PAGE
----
Problem Solving Prejudices

Your project, organization, or group came into existence for a reason. Whoever founded it came together around a particular purpose. Probably they did not believe that other organizations or competitors were providing an effective offering or solving a particular problem, so they started something new. Go back to the charter, the meeting minutes or emails, the original business plan, or the past board books of the project, organization, or group you are tasked with turning around to understand the purpose behind its creation. If that purpose or that big problem is still relevant today, then you are still in business.

That’s precisely what Steve Jobs did in 1996 when he returned to rescue Apple. The company had lost its edge, unable to deliver breakthrough products since its Macintosh line of personal computers debuted in 1984. When Jobs came back, he knew there was a market for easy, accessible computer products. He immediately centered the business around Apple’s “special sauce”: exceptional design focused on simplicity. That focus resulted in industry-changing products, from the best-selling iMac (favored by first-time PC users) to the iPod, iTunes, and of course, the iPhone.

You too must find the special sauce or core competency that will enable you to reposition yourself as the market leader or become the internal project, team, or program that can solve a big need or problem. Evaluate your competitors. Outline what they do, what you do, and which has a higher probability of success. Then identify overlaps between you and them. You may have a particular technology, partnerships, or existing infrastructure that would be costly for others to replicate and be competitive. You may have an expertise or access to a treasure trove of data that makes your project unique. Zero in on what you can do that others cannot. This is your core competency—and the key to your perfect world scenario.

With your core competency in mind, you can visualize a fresh future for your organization, project, or program. This perfect world scenario might be one where you leverage your core competency to mitigate a rising risk that has a negative impact on your customer base, constituency, or community. Or it might be one in which your core competency allows you to solve a problem that threatens your position in the market. Or perhaps your core competency (say, a breakthrough technology) will transform the way people live or work.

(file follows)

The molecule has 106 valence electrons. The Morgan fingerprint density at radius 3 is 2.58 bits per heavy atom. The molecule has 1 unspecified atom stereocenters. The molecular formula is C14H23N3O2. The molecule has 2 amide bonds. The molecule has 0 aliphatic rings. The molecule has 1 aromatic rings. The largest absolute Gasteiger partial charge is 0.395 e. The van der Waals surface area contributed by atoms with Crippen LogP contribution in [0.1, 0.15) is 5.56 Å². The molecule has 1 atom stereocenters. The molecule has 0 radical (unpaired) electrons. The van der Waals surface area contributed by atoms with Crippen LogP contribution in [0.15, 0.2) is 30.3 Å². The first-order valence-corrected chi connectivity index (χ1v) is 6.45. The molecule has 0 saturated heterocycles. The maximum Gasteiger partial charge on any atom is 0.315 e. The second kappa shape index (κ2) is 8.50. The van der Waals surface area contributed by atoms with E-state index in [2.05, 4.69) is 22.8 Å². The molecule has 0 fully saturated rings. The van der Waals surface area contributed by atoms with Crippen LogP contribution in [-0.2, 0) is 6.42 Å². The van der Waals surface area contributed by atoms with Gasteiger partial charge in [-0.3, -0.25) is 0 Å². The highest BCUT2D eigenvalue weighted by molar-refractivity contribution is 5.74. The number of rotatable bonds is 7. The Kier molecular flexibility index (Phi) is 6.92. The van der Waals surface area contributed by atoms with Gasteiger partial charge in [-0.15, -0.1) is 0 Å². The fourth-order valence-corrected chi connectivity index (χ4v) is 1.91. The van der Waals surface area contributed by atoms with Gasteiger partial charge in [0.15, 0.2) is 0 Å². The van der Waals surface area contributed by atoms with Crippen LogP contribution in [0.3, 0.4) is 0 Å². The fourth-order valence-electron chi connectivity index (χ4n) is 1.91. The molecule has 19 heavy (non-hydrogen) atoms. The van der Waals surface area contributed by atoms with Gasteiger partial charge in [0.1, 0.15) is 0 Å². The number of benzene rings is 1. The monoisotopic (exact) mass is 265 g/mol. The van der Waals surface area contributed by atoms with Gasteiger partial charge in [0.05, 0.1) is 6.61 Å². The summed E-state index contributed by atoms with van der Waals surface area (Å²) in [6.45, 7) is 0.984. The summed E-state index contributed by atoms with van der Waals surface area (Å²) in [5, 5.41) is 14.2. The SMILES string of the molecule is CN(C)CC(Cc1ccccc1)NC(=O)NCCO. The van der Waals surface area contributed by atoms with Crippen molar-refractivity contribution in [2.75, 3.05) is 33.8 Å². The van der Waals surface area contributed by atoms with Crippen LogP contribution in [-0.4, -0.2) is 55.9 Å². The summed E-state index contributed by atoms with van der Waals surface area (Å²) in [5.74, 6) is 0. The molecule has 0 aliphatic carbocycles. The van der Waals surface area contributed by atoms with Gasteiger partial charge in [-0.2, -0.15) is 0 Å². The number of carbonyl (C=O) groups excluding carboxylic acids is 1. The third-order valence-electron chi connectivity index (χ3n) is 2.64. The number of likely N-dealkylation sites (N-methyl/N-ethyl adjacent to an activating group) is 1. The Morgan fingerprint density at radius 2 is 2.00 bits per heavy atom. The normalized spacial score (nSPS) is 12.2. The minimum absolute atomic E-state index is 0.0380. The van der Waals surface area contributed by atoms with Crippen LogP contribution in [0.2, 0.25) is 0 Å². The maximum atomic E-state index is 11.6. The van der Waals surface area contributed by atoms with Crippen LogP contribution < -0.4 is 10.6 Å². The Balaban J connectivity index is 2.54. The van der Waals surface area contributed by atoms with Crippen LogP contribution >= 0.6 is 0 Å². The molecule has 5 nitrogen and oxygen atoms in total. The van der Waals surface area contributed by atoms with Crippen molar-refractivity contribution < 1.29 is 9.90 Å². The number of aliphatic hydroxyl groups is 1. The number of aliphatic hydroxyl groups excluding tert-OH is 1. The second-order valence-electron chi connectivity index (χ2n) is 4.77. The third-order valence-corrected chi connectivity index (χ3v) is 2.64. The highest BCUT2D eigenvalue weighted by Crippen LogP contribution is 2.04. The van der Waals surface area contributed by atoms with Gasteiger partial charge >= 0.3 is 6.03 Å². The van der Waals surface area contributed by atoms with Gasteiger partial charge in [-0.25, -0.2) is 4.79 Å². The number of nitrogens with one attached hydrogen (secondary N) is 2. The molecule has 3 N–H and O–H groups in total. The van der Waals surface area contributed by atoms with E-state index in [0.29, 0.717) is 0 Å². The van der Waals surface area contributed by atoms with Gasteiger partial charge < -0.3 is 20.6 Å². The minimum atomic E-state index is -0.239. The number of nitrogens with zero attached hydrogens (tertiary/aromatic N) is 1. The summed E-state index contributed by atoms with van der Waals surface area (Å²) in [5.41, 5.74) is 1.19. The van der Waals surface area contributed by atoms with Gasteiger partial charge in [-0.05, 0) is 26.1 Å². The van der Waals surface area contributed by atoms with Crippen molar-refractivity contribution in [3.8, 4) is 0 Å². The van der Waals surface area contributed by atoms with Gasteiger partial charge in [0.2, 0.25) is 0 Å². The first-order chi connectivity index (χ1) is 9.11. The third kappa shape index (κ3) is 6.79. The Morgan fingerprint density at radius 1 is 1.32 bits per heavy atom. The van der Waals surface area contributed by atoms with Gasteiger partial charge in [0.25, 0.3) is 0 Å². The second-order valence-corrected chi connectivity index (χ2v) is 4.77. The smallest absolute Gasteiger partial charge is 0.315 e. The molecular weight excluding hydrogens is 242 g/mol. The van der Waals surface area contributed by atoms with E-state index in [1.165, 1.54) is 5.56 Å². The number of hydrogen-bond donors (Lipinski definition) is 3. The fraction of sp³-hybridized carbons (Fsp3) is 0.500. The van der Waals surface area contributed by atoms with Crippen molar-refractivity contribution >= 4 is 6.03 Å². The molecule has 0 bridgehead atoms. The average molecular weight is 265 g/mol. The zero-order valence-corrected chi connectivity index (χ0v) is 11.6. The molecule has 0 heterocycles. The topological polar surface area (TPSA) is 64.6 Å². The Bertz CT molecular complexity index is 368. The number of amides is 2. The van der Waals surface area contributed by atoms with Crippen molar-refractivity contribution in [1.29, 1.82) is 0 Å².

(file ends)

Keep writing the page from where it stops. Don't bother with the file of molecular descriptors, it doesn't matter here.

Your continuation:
To visualize a new future, it often helps to focus on your customers’ or constituents’ pain points. Often in an effort to build something great, we fail to appreciate what they truly want and need—and therefore what will lead to our success. It’s like a software developer who keeps updating one of its products, now in decline, to “make it better.” Sure, every update optimizes the product’s performance or adds bells and whistles to it. But it also leads to error messages or prompts the end user to run endless updates that seem to pop up whenever he or she is right in the middle of an important task. The developer is so focused on improving the usability of its product that it fails to see the customer’s perspective that the updates are getting in the way of getting work done.

What if instead this software developer visualizes a future in which a happy end user relies on its product to complete a task successfully, shut down the computer at five o’clock, and attend a child’s soccer game? How could it turn around this failing product to allow this customer to do just that? It’s probably not by sending constant software updates that interrupt the work. Perhaps the solution is not technical; perhaps the solution lies in providing customers who don’t have the time or savvy to engage in complex computer updates the best-in-class software support.

All of us bring existing prejudices to how we approach problem-solving. Maybe the software developer can see only a technical solution to its failing product. Perhaps it cannot dig itself out of a hole because its organizational culture prioritizes technical issues and solutions, ignoring possible non-technical approaches or the viewpoints of non-technical staff. It is important that you continually test your assumptions and consider others’ perspectives.